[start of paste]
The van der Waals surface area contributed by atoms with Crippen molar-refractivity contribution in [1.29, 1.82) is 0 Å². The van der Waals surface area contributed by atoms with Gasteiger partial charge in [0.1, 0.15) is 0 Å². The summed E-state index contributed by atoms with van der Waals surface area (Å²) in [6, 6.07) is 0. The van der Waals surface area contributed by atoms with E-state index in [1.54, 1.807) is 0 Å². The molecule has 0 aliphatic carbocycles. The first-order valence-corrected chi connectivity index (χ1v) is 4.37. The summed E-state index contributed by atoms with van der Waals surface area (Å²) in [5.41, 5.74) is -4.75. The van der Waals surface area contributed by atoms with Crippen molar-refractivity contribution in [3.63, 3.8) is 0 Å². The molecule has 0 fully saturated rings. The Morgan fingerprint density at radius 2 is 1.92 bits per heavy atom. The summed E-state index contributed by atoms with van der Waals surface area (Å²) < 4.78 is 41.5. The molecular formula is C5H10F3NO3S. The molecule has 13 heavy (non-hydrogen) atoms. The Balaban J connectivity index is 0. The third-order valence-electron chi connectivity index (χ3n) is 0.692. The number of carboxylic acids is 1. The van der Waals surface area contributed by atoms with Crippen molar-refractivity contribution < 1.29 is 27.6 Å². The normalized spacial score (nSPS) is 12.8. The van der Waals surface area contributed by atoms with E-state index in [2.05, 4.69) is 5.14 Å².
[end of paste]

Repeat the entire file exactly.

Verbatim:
The van der Waals surface area contributed by atoms with Crippen molar-refractivity contribution in [1.29, 1.82) is 0 Å². The van der Waals surface area contributed by atoms with Gasteiger partial charge in [0.1, 0.15) is 0 Å². The summed E-state index contributed by atoms with van der Waals surface area (Å²) in [6, 6.07) is 0. The van der Waals surface area contributed by atoms with E-state index in [1.54, 1.807) is 0 Å². The molecule has 0 aliphatic carbocycles. The first-order valence-corrected chi connectivity index (χ1v) is 4.37. The summed E-state index contributed by atoms with van der Waals surface area (Å²) in [5.41, 5.74) is -4.75. The van der Waals surface area contributed by atoms with Crippen molar-refractivity contribution in [3.63, 3.8) is 0 Å². The molecule has 0 fully saturated rings. The Morgan fingerprint density at radius 2 is 1.92 bits per heavy atom. The summed E-state index contributed by atoms with van der Waals surface area (Å²) < 4.78 is 41.5. The molecular formula is C5H10F3NO3S. The molecule has 13 heavy (non-hydrogen) atoms. The Balaban J connectivity index is 0. The third-order valence-electron chi connectivity index (χ3n) is 0.692. The number of carboxylic acids is 1. The van der Waals surface area contributed by atoms with Crippen molar-refractivity contribution < 1.29 is 27.6 Å². The normalized spacial score (nSPS) is 12.8. The van der Waals surface area contributed by atoms with E-state index in [2.05, 4.69) is 5.14 Å².